St. Peter's Church, Milden
Milden was most likely known by the name of the plant “Melde” in Anglo-Saxon Times. This plant grew profusely in the area and was edible. It is more commonly known today as “Fat Hen” and can still be found growing in the area and is considered to be a weed. It was important to our ancestors as a food rich in calcium, iron and vitamin B1 and should therefore not surprise us that the vegetable melde, cultivated by people in the 5th-7th century gave rise to “Meldinga” the people who lived where melde grew.
The name of the village is shown as Mellinga in the Domesday Survey, in the hundred of Babergh. In the 13th century the village was known as Meandlingg; in the 14th century as Meldingge; in the 16th century as Myldyne; in the 17th-18th century Milding, Mildin, Milden, Mildon and Milden in the 19th-20th century.
The Church of St. Peter, Mellinga and its 15 acres of glebe land is one of 500 Suffolk Churches recorded in the Domesday book, 1086. The parish at that time was part of the diocese of Norwich in 1064, was transferred to Ely in 1830 and has been in the diocese of St. Edmundsbury and Ipswich since 1914.
The medieval church stands on a quiet country road to the east of the village of Milden. The Church was mentioned in the Domesday Book (1086) when it was well established and would have been a wooden building.
The church is approached beneath a wrought iron lantern over the gate which was installed to commemorate the millennium. The path to the door is beneath an avenue of laburnum trees which were planted in 1920. The church is built of flint stones and strengthened at the corners by limestone. The present building is 13th century. There is one lancet window and some decoration on south nave wall. There was a tower at the west end which collapsed in the 1820's and in 1866 restoration the stone was used for the porch and vestry, and the chancel was re-built (there is an 1800 drawing at the back of the church which shows a door into the chancel). The west wall was rebuilt with window and bellcote above.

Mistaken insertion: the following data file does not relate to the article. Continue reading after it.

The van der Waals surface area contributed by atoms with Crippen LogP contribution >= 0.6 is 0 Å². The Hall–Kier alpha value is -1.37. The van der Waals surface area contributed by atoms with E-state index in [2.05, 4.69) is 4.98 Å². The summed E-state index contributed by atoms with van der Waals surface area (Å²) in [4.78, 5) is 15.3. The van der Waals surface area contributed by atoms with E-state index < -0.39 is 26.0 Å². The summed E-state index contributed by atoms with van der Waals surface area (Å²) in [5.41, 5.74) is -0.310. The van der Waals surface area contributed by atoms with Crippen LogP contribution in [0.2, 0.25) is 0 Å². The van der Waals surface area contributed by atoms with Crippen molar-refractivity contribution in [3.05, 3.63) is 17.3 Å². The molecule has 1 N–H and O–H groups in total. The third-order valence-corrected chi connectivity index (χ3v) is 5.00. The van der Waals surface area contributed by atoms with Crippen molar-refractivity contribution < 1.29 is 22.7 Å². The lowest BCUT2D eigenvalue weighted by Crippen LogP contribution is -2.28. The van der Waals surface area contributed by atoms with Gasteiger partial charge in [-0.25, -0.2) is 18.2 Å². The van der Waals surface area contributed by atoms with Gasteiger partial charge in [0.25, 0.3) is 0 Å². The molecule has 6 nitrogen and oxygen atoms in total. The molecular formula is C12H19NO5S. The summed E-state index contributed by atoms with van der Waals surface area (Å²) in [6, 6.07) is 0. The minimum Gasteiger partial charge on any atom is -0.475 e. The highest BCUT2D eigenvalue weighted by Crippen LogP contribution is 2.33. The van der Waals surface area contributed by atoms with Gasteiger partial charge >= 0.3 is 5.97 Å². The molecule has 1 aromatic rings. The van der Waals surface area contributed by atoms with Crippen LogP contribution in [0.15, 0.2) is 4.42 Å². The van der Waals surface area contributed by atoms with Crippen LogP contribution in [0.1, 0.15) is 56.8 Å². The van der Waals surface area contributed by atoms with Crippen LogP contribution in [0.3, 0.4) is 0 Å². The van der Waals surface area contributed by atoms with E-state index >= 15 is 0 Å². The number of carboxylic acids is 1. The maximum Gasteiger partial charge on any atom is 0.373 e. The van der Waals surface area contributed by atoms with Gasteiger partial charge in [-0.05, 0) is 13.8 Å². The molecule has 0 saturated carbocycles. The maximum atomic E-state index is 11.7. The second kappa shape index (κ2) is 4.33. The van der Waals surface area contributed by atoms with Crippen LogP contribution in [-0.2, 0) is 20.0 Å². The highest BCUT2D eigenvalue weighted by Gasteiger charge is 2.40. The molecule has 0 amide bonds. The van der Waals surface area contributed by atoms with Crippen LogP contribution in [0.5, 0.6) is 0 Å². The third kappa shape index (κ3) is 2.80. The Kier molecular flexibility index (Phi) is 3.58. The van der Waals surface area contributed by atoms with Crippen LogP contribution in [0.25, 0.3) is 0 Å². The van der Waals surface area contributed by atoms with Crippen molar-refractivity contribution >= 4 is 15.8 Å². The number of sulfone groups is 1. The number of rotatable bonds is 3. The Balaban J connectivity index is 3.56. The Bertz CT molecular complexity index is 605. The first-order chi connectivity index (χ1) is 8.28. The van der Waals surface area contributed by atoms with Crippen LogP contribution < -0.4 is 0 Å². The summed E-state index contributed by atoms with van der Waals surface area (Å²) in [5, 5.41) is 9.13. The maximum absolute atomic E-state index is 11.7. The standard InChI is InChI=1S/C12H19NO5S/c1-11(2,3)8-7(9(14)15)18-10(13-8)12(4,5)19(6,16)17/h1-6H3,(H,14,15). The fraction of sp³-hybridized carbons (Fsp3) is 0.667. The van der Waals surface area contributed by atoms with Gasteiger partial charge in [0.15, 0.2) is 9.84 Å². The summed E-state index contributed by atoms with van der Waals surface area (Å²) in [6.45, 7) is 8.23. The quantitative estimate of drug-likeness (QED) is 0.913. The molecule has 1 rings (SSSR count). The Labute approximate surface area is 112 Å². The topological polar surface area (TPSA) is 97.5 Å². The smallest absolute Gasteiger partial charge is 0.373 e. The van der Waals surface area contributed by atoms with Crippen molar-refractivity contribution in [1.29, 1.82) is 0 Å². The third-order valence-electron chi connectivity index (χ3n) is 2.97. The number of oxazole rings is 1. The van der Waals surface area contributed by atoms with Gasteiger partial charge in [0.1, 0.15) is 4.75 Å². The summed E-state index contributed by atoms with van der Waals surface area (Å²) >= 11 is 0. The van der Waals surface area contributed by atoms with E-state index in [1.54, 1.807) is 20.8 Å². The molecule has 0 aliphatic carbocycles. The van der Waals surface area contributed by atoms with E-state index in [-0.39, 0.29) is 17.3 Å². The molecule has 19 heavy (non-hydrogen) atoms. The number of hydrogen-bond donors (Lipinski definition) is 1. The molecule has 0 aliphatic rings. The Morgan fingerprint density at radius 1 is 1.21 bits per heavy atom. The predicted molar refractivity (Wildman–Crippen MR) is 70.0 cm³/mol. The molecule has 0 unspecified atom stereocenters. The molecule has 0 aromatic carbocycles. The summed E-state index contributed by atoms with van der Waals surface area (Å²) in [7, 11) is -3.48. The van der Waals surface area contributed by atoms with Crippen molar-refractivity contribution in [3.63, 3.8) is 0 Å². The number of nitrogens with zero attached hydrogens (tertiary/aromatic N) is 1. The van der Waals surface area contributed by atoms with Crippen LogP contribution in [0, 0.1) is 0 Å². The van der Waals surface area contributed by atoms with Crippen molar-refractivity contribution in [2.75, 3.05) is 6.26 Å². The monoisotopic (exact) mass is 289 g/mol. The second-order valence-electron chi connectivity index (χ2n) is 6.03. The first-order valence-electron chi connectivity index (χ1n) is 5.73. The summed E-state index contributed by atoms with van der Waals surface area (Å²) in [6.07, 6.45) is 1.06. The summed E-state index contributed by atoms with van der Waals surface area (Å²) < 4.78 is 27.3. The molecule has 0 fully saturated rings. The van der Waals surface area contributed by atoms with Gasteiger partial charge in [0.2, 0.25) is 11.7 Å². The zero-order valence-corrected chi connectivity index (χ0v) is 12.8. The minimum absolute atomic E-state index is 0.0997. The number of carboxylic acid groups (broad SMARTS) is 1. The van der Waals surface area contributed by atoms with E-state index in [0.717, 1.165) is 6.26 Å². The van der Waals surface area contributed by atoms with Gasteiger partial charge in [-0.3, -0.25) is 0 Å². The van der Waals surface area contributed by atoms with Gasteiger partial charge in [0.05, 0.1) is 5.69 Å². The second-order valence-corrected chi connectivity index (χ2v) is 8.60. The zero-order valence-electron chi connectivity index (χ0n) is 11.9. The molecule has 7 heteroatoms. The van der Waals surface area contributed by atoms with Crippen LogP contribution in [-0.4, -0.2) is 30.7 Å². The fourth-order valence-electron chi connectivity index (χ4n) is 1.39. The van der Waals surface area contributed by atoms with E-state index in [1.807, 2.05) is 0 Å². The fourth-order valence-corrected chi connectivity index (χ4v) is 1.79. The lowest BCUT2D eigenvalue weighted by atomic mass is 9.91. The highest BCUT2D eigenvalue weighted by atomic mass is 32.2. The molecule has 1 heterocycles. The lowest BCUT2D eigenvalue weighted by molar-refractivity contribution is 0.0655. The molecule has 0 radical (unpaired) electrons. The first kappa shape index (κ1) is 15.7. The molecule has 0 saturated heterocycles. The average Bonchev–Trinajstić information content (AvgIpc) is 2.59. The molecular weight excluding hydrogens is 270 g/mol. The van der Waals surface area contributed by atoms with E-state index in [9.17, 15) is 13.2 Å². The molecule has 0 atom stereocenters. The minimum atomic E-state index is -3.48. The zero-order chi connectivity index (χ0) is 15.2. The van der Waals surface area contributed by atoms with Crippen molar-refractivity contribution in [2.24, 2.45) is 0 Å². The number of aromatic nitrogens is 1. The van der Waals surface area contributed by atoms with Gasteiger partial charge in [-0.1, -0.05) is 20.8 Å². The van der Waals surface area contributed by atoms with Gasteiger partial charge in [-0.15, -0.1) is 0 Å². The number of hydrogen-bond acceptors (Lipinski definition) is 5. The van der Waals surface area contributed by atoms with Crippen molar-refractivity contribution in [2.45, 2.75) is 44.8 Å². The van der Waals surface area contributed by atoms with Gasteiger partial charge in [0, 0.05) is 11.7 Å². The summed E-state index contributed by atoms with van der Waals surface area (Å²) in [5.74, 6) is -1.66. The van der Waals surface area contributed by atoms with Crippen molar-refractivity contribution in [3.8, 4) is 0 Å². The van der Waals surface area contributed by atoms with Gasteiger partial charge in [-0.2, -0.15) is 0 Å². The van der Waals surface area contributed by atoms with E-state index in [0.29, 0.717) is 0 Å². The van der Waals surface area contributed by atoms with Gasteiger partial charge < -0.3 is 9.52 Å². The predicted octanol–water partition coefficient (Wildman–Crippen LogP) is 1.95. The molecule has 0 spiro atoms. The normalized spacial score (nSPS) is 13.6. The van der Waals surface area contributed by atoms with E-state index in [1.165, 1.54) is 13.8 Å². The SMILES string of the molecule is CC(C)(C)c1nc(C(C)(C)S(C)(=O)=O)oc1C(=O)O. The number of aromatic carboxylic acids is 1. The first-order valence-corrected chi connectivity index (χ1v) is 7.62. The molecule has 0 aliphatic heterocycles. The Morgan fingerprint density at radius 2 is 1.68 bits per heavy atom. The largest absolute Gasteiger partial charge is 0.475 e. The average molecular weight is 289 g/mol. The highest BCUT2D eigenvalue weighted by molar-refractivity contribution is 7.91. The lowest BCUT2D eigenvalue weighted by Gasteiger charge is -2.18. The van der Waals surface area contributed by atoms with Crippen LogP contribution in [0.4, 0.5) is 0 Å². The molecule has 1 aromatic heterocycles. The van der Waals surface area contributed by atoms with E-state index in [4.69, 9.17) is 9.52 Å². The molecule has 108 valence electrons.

On the south wall of the nave is a 15th century window, the canham memorial and Hawkins plaque.
In the chancel are oak choir stalls which was brought from a redundant church at the same time as the organ was acquired. 16th century benches were cut down for children and there is the remains of piscina. The allignton memorial is in alabaster (1627) and he presneted the chalice which we continue to use today.
On the north wall is the Stewart pulpit and organ which was recently purchased and restored.
At the west end is the Norman font which has had its carvings hacked off. The old benches at the rear - note Wm Stud Junior Churchwarden 1685 carved into it.
The roof has a crown post and the benefactions board is dated 1834.
There are carvings over the doorway and medieval door hinges.